When Benjamin Denga came to the University of Alberta in 2016 to pursue his master of education degree, he wanted to get oriented to campus. But as someone with a degree in business administration who had already pursued a decade-long career in educational training and development, this meant more than wayfinding and sussing out the best place for coffee. Denga wanted to learn as much as he could about the community he would be joining.
“I think that social curiosity to discover and know the people around you regardless of where they come from, I think that’s very important,” said Denga, who is originally from Nigeria, but spent part of his professional life in South Africa prior to coming to Alberta. “I’ve always loved an environment of diversity, where people from different backgrounds could come together, work together, live together and thrive together.”
Denga said he first heard about the U of A from his brother, who was working in Ft. McMurray, and was impressed by its high rankings and the unique opportunity he saw to develop his expertise not only as an education practitioner but also in educational policy.
As he embarked on research into the integration experiences of older students returning to post-secondary education, he also became involved in the Educational Policy Studies Graduate Students’ Association as treasurer. The following year he became the association’s president, and switched to the PhD program with a new research focus.
“I had to change my research topic because at that point I became more passionate about topics around issues of social justice education, still under the umbrella of adult and higher education,” Denga said. “I was interested in the experiences of Black African graduate students in Canadian higher education. From my reading and observations I began to understand there was a disconnect between the policies around attracting and retaining these students and what the actual experiences of students were on the ground.”
Delving into institutional culture
This change in research focus coincided with Denga delving more deeply into the academic and institutional culture of the U of A: he helped found the Black Graduate Students’ Association in 2018; as an intern in the Faculty of Graduate Studies and Research, he became involved in helping to implement, then in assessing new professional development requirements for graduate students; he worked for the Provost’s Office researching what equity, diversity and inclusion programs existed to support early- and mid-career academics.
“It was kind of a unique situation where I was straddling the scientific and the community activism spaces concurrently,” Denga said.
Somehow Denga has also found time to be a teaching fellow at the Peter Lougheed Leadership College, a teaching assistant for the master of library and information studies program, and the program administrator for the I-STEAM Pathways Program, which provides Indigenous undergraduate students with internship opportunities in environmental research.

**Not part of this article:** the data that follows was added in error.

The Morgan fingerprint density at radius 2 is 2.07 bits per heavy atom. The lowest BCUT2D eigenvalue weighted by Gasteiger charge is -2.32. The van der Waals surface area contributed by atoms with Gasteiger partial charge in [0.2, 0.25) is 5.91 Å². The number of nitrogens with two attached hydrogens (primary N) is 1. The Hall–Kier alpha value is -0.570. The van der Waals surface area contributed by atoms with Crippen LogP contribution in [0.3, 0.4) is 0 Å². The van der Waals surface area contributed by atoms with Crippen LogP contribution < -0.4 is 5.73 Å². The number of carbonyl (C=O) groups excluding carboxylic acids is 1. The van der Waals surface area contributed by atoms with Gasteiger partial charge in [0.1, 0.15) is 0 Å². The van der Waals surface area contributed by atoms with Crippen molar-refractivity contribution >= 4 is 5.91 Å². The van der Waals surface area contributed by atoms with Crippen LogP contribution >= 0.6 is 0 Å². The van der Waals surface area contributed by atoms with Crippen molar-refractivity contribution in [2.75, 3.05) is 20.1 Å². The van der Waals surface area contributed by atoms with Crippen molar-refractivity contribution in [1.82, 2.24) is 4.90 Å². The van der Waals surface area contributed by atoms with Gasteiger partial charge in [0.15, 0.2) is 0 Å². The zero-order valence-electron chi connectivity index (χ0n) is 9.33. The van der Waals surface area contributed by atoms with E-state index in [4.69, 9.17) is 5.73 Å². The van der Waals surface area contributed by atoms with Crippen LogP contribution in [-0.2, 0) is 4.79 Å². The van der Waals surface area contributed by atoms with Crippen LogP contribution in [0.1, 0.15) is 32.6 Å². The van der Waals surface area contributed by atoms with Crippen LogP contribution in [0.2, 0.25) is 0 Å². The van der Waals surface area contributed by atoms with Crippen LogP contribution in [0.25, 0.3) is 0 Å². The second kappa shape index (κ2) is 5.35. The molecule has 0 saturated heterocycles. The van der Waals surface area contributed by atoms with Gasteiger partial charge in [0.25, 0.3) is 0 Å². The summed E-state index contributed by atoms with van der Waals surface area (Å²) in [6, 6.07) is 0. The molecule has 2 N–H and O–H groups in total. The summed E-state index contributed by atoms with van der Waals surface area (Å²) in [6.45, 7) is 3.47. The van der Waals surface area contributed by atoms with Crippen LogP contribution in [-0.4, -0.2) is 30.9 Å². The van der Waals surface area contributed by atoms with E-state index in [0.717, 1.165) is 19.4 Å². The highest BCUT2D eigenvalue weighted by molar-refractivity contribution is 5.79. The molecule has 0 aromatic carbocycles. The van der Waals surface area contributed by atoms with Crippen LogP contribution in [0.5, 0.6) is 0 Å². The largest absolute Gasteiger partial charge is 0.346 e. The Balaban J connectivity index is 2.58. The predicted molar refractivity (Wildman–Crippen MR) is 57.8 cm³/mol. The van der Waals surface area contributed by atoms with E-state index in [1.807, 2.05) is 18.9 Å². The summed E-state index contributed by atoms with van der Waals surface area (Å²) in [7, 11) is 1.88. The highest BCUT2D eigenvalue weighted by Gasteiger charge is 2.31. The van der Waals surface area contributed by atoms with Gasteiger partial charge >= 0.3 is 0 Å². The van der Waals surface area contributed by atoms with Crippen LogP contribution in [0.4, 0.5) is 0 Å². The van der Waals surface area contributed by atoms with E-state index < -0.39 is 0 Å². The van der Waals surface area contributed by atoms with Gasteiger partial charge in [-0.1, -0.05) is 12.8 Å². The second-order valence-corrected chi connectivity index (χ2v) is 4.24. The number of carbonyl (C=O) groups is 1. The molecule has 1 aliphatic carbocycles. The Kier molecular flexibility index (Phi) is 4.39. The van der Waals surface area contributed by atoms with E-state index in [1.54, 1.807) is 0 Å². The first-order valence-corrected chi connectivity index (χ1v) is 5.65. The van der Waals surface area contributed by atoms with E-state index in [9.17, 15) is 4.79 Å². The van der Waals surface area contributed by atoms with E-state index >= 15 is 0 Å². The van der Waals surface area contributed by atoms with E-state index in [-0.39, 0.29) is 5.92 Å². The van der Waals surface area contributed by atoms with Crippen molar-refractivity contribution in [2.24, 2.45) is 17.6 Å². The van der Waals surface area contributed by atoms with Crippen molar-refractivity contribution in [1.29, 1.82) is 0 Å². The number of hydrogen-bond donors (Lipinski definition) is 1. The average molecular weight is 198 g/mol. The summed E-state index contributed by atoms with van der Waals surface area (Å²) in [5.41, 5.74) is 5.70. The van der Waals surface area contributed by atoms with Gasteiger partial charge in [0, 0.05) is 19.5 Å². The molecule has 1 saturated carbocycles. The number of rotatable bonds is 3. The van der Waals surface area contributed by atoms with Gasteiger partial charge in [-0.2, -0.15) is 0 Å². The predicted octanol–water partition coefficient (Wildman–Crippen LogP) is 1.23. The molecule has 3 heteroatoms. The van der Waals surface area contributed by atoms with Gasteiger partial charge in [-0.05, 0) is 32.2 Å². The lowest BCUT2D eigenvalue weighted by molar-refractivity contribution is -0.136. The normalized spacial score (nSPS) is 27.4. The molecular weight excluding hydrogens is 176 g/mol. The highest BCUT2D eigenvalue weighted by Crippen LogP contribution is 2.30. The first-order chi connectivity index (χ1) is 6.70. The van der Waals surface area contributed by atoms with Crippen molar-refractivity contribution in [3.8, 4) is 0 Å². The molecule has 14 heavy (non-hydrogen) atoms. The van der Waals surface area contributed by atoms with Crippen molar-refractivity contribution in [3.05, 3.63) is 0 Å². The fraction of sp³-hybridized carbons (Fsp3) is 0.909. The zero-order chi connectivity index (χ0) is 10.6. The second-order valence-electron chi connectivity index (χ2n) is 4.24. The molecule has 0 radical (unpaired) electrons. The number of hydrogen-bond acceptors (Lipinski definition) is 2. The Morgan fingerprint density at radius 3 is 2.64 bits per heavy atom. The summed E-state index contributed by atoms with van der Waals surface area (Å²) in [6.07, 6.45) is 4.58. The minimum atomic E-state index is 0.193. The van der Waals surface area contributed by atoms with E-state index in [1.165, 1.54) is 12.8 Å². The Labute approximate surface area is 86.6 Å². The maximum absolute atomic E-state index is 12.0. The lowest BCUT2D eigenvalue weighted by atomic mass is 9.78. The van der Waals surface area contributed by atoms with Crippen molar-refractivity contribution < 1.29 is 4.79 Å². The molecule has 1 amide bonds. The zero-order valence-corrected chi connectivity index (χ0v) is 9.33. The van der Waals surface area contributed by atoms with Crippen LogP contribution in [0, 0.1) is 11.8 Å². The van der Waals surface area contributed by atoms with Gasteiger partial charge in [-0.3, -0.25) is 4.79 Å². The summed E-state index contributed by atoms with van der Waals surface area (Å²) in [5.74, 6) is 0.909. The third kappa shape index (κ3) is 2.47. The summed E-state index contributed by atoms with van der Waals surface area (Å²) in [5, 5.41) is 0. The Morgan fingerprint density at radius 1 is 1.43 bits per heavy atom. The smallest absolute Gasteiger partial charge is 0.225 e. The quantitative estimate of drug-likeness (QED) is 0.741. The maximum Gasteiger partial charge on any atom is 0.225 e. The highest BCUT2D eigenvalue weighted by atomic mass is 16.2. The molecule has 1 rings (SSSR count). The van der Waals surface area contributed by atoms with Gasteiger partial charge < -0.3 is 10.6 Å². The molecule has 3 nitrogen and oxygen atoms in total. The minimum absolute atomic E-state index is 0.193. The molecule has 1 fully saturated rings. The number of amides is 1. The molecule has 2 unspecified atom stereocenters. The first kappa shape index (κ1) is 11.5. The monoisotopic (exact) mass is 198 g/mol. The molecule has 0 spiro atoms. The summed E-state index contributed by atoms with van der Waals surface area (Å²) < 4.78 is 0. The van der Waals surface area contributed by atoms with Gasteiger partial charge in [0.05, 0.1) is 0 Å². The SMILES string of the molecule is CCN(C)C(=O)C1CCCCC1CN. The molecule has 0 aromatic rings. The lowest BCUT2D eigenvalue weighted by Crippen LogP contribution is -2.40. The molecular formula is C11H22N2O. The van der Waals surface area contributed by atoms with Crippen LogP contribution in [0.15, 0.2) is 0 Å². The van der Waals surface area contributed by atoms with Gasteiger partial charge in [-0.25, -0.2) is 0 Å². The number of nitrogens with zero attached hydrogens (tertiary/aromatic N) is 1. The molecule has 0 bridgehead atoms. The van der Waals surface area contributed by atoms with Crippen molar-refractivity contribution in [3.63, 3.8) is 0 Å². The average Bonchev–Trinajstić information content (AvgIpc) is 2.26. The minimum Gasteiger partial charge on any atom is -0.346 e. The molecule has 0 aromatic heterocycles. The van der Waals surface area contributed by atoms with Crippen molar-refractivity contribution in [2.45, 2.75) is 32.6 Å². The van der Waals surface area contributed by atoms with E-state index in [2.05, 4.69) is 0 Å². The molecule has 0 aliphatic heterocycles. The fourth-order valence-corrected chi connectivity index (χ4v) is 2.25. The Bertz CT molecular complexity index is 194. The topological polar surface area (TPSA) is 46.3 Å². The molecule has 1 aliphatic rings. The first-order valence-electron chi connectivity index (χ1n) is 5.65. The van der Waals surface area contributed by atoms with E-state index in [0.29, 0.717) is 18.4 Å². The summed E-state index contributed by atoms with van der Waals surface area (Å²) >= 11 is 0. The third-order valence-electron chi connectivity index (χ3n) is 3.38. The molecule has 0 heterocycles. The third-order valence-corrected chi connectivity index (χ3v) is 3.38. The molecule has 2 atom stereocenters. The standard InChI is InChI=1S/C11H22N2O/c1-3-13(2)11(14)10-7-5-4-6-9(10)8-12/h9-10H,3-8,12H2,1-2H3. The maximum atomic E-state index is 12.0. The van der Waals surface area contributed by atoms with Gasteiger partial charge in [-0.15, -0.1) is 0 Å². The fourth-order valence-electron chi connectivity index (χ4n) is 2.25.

Not surprisingly Denga’s activities were recognized this year with the GSA International Graduate Student Award, which honours outstanding contributions by a graduate student to teaching, research and community service. He’s also a recipient of this year’s Graduate Student Engagement Scholarship, which recognizes academic achievement, leadership, community engagement, and volunteerism and/or involvement in extracurricular activities.
Contributing to the collective good
Denga is grateful for the recognition, and for the support of administrators, faculty members, staff and peers in endorsing his nominations, though he said the awards are a byproduct of his interest in enriching the campus community rather than an end in themselves.
“I was just interested in contributing and making an impact for the collective good,” he said. “I believe in working for the people, not just for myself.”
With the completion of his PhD in sight, Denga said he’s excited at the prospect of continuing and broadening his research to support the integration of international, minoritized and non-traditional students, and highlight the richness they contribute to academic communities.
“I see my doctoral program as just a beginning, a foundation,” Denga said.
While he hopes the scope of his work will be international, Denga said he plans to base his work in Canada, where he has found a community in tune with his academic goals, curiosity and optimism.
“I feel so at home in Edmonton, and I have not regretted my decision to come here and come to the U of A,” he said. “I think it’s the best place I could ever have come.”